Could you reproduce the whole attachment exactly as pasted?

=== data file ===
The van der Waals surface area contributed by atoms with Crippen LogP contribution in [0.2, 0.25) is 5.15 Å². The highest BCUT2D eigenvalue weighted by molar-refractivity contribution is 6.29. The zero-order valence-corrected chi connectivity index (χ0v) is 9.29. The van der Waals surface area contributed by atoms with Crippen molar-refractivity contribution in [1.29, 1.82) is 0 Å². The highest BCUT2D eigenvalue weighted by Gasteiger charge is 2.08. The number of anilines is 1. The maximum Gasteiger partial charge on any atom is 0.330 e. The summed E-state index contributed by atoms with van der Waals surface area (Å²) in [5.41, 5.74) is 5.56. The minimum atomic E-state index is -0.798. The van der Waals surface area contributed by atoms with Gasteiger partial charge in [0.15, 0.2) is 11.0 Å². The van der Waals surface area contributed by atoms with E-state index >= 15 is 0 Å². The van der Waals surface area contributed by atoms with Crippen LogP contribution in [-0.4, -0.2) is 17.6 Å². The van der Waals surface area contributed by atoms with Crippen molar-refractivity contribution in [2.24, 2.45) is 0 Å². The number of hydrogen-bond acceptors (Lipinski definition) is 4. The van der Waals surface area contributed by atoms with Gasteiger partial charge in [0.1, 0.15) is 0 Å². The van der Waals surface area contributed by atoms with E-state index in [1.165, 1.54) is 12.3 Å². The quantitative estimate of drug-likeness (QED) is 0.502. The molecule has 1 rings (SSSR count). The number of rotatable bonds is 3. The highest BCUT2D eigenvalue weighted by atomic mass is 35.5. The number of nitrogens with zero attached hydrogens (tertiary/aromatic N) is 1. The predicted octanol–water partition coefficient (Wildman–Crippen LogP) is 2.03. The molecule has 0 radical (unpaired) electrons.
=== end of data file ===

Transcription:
The van der Waals surface area contributed by atoms with Crippen LogP contribution in [0.2, 0.25) is 5.15 Å². The highest BCUT2D eigenvalue weighted by molar-refractivity contribution is 6.29. The zero-order valence-corrected chi connectivity index (χ0v) is 9.29. The van der Waals surface area contributed by atoms with Crippen molar-refractivity contribution in [1.29, 1.82) is 0 Å². The highest BCUT2D eigenvalue weighted by Gasteiger charge is 2.08. The number of anilines is 1. The maximum Gasteiger partial charge on any atom is 0.330 e. The summed E-state index contributed by atoms with van der Waals surface area (Å²) in [5.41, 5.74) is 5.56. The minimum atomic E-state index is -0.798. The van der Waals surface area contributed by atoms with Gasteiger partial charge in [0.15, 0.2) is 11.0 Å². The van der Waals surface area contributed by atoms with E-state index >= 15 is 0 Å². The van der Waals surface area contributed by atoms with Crippen LogP contribution in [-0.4, -0.2) is 17.6 Å². The van der Waals surface area contributed by atoms with Crippen molar-refractivity contribution in [2.24, 2.45) is 0 Å². The number of hydrogen-bond acceptors (Lipinski definition) is 4. The van der Waals surface area contributed by atoms with Gasteiger partial charge in [0.1, 0.15) is 0 Å². The van der Waals surface area contributed by atoms with E-state index in [1.165, 1.54) is 12.3 Å². The quantitative estimate of drug-likeness (QED) is 0.502. The molecule has 1 rings (SSSR count). The number of rotatable bonds is 3. The highest BCUT2D eigenvalue weighted by atomic mass is 35.5. The number of nitrogens with zero attached hydrogens (tertiary/aromatic N) is 1. The predicted octanol–water partition coefficient (Wildman–Crippen LogP) is 2.03. The molecule has 0 radical (unpaired) electrons.